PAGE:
He remained there, in jail, for six months, while Sheila tried to find a nursing home that would accept him, which was a condition for his release.

David was rejected by every area nursing home, Sheila said, because of his record of physical violence. She turned to the Veterans Administration and was rejected four times.

“He was going to stay there, in jail, until I could find a place to take him,” Sheila said, “and I couldn’t find any place to take him.” In the meantime, Sheila said her already-trim husband lost 30 pounds in jail.

On the advice of a friend, she finally called the office of Congressman Frank Lucas. Enlisting the help of a congressman proved to make the difference.

“They went to work, and within three or four days they had him in the Claremore veterans’ home,” Sheila said.

Sheila said she’s grateful for the help, and for the staff at the veterans’ center. But getting him into a home wasn’t the end of the struggles.

Even with his veteran’s benefits, David’s care at the VA center still costs Sheila $4,000 per month, out of pocket. And the visits, when Sheila can make the drive to Claremore, are painful.

“He still knows who I am when I visit him,” Sheila said. “But, every other sentence is ‘I want to come home.’ I know he can’t ever come home, but he doesn’t. The visits are hard, especially leaving him there.”

It’s hard, Sheila said, to see her husband in the present, but know he’s not really there with her.

“His brain is just dying off,” she said. “Right now, David thinks he’s active duty still, and he retired in 1990.”

Even with the help from the VA, Sheila said she was still lost emotionally, and continually second-guessed her decision to have David admitted to residential treatment.

Things began to improve, she said, when she finally worked up the courage to call the Alzheimer’s Association and ask for help.

“I think the first time I called, it was just, ‘I need help and I don’t know what I need,’ and they were able to work with me,” Sheila said. “They are wonderful people, and they have a wealth of information out there, free of charge.”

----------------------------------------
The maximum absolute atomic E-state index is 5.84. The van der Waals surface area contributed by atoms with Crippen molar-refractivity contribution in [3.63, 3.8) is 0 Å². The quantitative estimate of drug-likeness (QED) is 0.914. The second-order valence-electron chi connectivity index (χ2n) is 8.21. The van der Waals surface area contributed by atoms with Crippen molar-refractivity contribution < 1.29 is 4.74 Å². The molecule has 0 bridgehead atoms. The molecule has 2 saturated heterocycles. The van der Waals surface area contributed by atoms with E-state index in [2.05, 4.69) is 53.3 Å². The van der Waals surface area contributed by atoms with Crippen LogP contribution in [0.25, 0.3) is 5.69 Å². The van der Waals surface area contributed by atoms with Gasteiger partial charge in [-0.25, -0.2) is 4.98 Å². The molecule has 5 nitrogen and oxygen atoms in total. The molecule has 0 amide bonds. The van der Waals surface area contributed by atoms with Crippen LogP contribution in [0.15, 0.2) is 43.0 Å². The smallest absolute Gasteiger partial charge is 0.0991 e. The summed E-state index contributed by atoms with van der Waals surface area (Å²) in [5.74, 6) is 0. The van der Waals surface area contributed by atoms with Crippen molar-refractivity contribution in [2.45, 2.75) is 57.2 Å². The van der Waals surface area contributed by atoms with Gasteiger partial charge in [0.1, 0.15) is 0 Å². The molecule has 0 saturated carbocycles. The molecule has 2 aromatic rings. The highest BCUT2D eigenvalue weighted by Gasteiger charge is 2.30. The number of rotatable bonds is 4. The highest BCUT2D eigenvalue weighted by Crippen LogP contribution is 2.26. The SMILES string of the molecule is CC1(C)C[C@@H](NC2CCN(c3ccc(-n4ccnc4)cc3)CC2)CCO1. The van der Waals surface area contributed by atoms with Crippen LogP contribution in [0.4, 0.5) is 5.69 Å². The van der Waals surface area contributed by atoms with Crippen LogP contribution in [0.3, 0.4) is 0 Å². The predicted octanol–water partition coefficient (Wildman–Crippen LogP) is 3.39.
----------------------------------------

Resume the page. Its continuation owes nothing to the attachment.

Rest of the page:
She also got connected with one-on-one counseling, a monthly class on Alzheimer’s caregiving and a support group that meets monthly at The Commons.

Sheila said the education and support she’s now receiving are invaluable, and have given her a new understanding, even after five years of caregiving, of dementia and its effects.

Her only regret, she says, is she didn’t get connected earlier to that support and education.

“If only the doctor, when he said ‘Your husband has Alzheimer’s,’ had handed me a pamphlet or said ‘Contact the Alzheimer’s Association,’ this could have all been dramatically different,” she said.

That need may seem far-off for most of the population. But, Sheila urged others to get educated early about dementia, and the resources of the Alzheimer’s Association. Because, she said, “If you have a brain, you have a chance of getting Alzheimer’s.”

Health officials predict ‘tsunami’ of new dementia cases

The number of Americans living with dementia will double to nearly 13 million over the next 20 years, according to a recently released report from the Milken Institute.

The “Reducing the Cost and Risk of Dementia: Recommendations to Improve Brain Health and Decrease Disparities” report estimates the number of Americans suffering dementia will double by 2040.

Women are expected to bear a disproportionate burden in that increase, increasing to 8.5 million, compared to 4.5 million men.

Economic costs associated with dementia are predicted in the report to exceed $2 trillion over the next 20 years, with women shouldering more than 80% of the cumulative costs.

“Longer lifespans are perhaps one of the greatest success stories of our modern public health system,” said Nora Super, lead author of the report and senior director of the Milken Institute Center for the Future of Aging. “But along with this success comes one of our greatest challenges. Our risk of developing dementia doubles every five years after we turn 65; by age 85, nearly one in three of us will have the disease.”

Nicolette Casula, community outreach coordinator for Alzheimer’s Association Oklahoma Chapter, said the health care system in Oklahoma is “in no way ready” for that kind of increase in the number of dementia patients.

“That is across the board, in Oklahoma and nationwide,” Casula said. “We all need to prepare. It’s not just health care systems. This is something that affects all of us. More people are diagnosed every day.”

Alzheimer’s Association works to educate the public and health care providers about dementia and its care — there currently is no cure. Casula said that effort remains hindered by public stigma surrounding the disease.